Thinking about credit card interest rates, fees and rewards can be complicated, so it’s completely understandable if you haven’t given a huge amount of thought to how the interest-free period works. The trouble is, the longer you go without mastering how to make the most of this credit card feature, the longer you’re potentially accumulating interest for no good reason. Below, we’ll take a look at how the interest-free period works in practice and what you need to keep in mind when putting purchases on the plastic.
What are interest-free days?
Credit and charge cards are often advertised as having a certain number of interest-free days – usually either 44 or 55 days interest-free. A common misconception is that 55 days interest-free means that you’ll have 55 days to pay off a card purchase before any interest is charged.
This number refers to the maximum number of interest-free days that are available. To get the full 55 days interest-free, you need to make a purchase on the first day of the statement period. This could be the first day of the month, or the monthly anniversary of when you first got the credit card (check your credit card statement for these dates).
Some credit card issuers will allow you to link your statement cycle to a preferred date. For example, if your home loan repayment is due on the 15th of each month, and you are paid fortnightly, you might prefer your credit card balance to be due on the 30th of the month, to evenly space out your two (possibly) biggest expenses.
If you’re trying to work out which credit card best suits your needs, use Canstar’s credit card comparison tools, to help you compare the options.
Below, we’ll take a look in more detail at exactly how the interest-free period works for credit cards, using the 44-day interest-free period as an example.
How does a credit card interest-free period work?
The length of the interest-free period on an individual credit card purchase will depend on which day of your statement period the purchase is made.
Let’s assume that you’ve a credit card with 44 days interest-free and that your statement cycle runs from the 1st of the month to the 30th day of the month.
To help you see how the interest-free period works, we’ll use a hypothetical example of buying a fridge for $1000, but look at three different scenarios, depending on whether you made the purchase at the start, middle or end of the statement period.
Purchase made on day 1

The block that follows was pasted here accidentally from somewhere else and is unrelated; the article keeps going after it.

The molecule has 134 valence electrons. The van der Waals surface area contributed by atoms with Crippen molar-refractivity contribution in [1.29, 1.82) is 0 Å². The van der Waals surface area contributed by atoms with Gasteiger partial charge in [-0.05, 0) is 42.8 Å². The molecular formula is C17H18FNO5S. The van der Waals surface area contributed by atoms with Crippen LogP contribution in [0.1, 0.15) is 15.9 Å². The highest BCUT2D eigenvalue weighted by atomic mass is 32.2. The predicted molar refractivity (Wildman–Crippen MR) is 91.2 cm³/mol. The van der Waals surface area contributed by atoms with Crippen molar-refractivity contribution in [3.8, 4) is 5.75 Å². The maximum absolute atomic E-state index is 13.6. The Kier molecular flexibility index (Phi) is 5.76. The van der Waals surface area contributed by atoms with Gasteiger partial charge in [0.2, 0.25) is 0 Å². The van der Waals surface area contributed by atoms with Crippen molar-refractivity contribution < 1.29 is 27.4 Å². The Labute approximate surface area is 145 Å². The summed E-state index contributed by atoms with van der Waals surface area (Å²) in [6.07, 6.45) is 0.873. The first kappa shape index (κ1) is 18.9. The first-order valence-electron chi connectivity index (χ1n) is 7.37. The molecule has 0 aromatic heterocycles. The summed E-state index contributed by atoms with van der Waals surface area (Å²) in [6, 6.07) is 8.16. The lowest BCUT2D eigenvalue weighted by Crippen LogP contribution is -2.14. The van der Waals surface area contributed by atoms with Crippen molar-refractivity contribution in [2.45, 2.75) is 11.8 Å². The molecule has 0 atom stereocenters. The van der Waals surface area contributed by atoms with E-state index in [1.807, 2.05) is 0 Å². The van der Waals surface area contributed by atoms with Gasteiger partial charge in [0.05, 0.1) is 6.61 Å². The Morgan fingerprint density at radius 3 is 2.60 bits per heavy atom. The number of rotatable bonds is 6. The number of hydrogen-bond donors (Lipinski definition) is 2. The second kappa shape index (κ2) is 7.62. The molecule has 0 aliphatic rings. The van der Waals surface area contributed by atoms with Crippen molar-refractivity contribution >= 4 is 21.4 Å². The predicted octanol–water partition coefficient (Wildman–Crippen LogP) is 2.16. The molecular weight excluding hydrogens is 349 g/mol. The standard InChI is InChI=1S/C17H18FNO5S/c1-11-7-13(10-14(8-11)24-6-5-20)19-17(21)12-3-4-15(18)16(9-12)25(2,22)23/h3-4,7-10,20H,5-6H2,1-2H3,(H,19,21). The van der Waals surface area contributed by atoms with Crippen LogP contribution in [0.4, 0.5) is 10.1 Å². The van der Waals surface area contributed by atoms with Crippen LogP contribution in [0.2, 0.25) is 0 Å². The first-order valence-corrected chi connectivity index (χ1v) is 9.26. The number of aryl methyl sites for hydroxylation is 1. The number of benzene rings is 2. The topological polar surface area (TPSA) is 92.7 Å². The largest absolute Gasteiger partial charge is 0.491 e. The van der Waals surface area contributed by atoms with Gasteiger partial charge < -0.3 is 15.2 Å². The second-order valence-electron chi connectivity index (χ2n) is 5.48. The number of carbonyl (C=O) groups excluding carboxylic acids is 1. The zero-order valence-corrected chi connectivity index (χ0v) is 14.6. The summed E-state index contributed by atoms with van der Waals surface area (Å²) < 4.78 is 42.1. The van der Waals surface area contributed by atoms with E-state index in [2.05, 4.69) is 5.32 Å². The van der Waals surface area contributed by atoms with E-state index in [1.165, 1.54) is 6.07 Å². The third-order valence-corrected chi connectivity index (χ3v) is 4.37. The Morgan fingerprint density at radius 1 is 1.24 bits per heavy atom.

Total number of interest-free days: 44
Because you made the purchase on the first day of your statement period, you’ll receive the full benefit of the 44-day interest-free period. Be aware, though, if you don’t pay off the purchase in full by the due date, you’ll forfeit the interest-free period and get charged interest from day 1, until you pay it off. Usually, these charges appear on the 30th day of your next credit card payment cycle.
Purchase made on day 14
Total number of interest-free days: 30 (44-day interest-free period minus the number of days into the statement period that you made the purchase)
Because you made the purchase halfway through the statement period, you only have 30 days before you start getting charged interest. And, as in the first scenario, if you do not pay off the balance in full on the 44th day (the day your interest-free period ends) you start incurring interest charges.
Purchase made on day 30
Total number of interest-free days: 14 (44-day interest-free period minus the day in the statement period that you made the purchase).
In this final scenario, you bought the hypothetical fridge on the final day of your credit card statement period (day 30). That means, you only have 14 days to pay off the purchase in full, before you start incurring interest.
If you had the option, let’s say your current fridge is working fine and you just want to upgrade, then it would make sense to delay buying it by one day, so that you’re buying it on the first day of your next statement period. This way, you receive the full 44 days interest-free (assuming you pay the closing balance on or before the due date).
Avoiding credit card interest charges
Regardless of whether you use your credit card for large one-off purchases, such as a new fridge, or if you use it for everything from daily coffees to utility bills, there’s only one way to avoid getting charged interest each month: pay the closing balance on or before the due date.
You can find details on your closing balance and credit card due date on your credit card statement. So, make sure you check it! If you know you have trouble keeping track of dates, try setting up a direct debit from a transaction account, so that you don’t miss any payments.
Here are some additional was to reduce or eliminate credit card interest:
- Always make more than the minimum repayment specified on your statement – every extra dollar will reduce your monthly interest bill.
- If you have an outstanding balance, don’t wait until the due date to make extra repayments. Making payments throughout the month will reduce the average daily balance of your card (this is the balance on which the interest calculations are based).
- Consider a balance transfer. Transferring your balance to another card at a lower rate for a period of time (perhaps even 0% p.a.) will allow you some breathing space to reduce and eliminate the debt. It’s not something to jump into without carefully weighing up the pros and cons, though.
- Regularly review whether your credit card type is working for you. If you know that you struggle to pay more than the minimum payment each month, but still require a credit card for purchases, then a low interest rate credit card is worth considering. Make sure you check which credit cards are available in the market, to see which one suits your spending profile. Canstar researches, rates and compares credit cards, to help you make an informed decision. Scan the credit card market in New Zealand, below.